U.S. Department of Justice Begines Examining What Impact the Proposed T-Mobile Merger Will Have on Smaller Wireless Operators

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T-Mobile (NASDAQ:TMUS) and Sprint (NYSE:S)? might merge in the future, so the U.S. Department of Justice wants to determine how this could impact prices for smaller wireless operators.

T-Mobile (NASDAQ:TMUS) and Sprint (NYSE:S)? are one of the largest carriers in the two countries and the two companies also sell network access to wireless firms that cater to pre-paid or cost-conscious consumers. The merger could result in higher prices for this market segment.

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The merger of Both T-Mobile & Sprint Could End up Giving Them a Market Share of 54 Percent

T-Mobile (NASDAQ:TMUS) has proposed to buy Sprint (NYSE:S)? for $26 billion. The Justice Department is in talks with various small wireless operators that pay wholesale rates for access to the main wireless networks. They are being asked about their opinion regarding the merger.

However, this is nothing unusual as antitrust investigations are usually a part of the acquisition approval process for mega deals like these. A spokeswoman from both the U.S. Justice Department and T-Mobile (NASDAQ:TMUS) refused a request for comment on the situation, with Sprint (NYSE:S)? not budging for comments either.

There are four major wireless providers in the U.S. including AT&T and Verizon. In 2011, AT&T couldn’t go ahead with its plans to acquire T-Mobile (NASDAQ:TMUS) because the head of the antitrust division of the Justice Department didn’t want to commit to keep four carriers. It seems as if the government is thoroughly reviewing the situation this time.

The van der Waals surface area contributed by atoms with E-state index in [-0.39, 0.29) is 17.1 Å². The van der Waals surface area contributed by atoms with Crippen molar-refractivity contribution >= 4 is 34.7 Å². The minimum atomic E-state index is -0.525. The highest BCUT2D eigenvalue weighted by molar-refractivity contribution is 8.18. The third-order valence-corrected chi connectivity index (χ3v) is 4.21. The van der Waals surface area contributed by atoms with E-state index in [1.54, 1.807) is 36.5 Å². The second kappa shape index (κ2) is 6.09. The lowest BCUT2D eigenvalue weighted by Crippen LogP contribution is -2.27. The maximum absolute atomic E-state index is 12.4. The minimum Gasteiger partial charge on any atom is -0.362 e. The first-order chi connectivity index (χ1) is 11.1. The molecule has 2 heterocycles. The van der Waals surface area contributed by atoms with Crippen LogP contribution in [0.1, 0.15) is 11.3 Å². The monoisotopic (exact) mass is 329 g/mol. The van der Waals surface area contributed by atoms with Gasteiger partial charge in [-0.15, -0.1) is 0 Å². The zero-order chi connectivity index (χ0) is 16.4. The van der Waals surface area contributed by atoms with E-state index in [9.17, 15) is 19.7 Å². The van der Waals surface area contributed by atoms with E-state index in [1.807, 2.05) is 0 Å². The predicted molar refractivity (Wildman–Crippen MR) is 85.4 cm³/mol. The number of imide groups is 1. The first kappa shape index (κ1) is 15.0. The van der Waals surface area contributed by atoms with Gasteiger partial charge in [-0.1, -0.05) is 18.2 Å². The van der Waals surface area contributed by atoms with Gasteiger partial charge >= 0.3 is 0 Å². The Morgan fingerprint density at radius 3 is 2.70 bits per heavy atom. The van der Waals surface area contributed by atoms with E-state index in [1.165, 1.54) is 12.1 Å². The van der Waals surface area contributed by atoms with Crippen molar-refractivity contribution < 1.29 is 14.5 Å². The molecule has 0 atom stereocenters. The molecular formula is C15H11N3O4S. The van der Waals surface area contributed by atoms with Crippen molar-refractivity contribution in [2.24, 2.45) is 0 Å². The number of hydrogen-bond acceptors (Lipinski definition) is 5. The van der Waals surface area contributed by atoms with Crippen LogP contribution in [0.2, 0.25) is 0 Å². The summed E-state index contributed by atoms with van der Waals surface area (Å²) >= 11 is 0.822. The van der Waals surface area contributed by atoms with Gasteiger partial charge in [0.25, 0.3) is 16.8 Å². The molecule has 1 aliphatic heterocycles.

Chief Executive of Ultra Mobile and Mint Mobile, David Glickman stated that he was also spoken to about the merger by the Justice Department but he did not delve into additional details. Ultra Mobile and Mint Mobile are wireless pre-paid brands which rely on massive companies like T-Mobile (NASDAQ:TMUS) and Sprint (NYSE:S)?.

Founder and former Chief Executive of Boost Mobile USA, which was acquired by Sprint (NYSE:S)?, Peter Adderton said that a merger between the two players without providing concessions could be bad for national interest. Adderton also believes that wireless wholesale prices should be formally regulated after the Sprint-T-Mobile deal.

According to Kagan, S&P Global Market Intelligence’s data, T-Mobile (NASDAQ:TMUS) is the carrier of choice for consumers whose annual income is less than $75,000. 83 percent of the consumers of Sprint’s pre-paid brand Boost also belong to the same category. T-Mobile (NASDAQ:TMUS) dominated 38 percent of the U.S. pre-paid market, while Sprint (NYSE:S)? accounts for less than half that at percentage. A merger would give them a share of 54 percent, as per details from S&P.

News Source: Reuters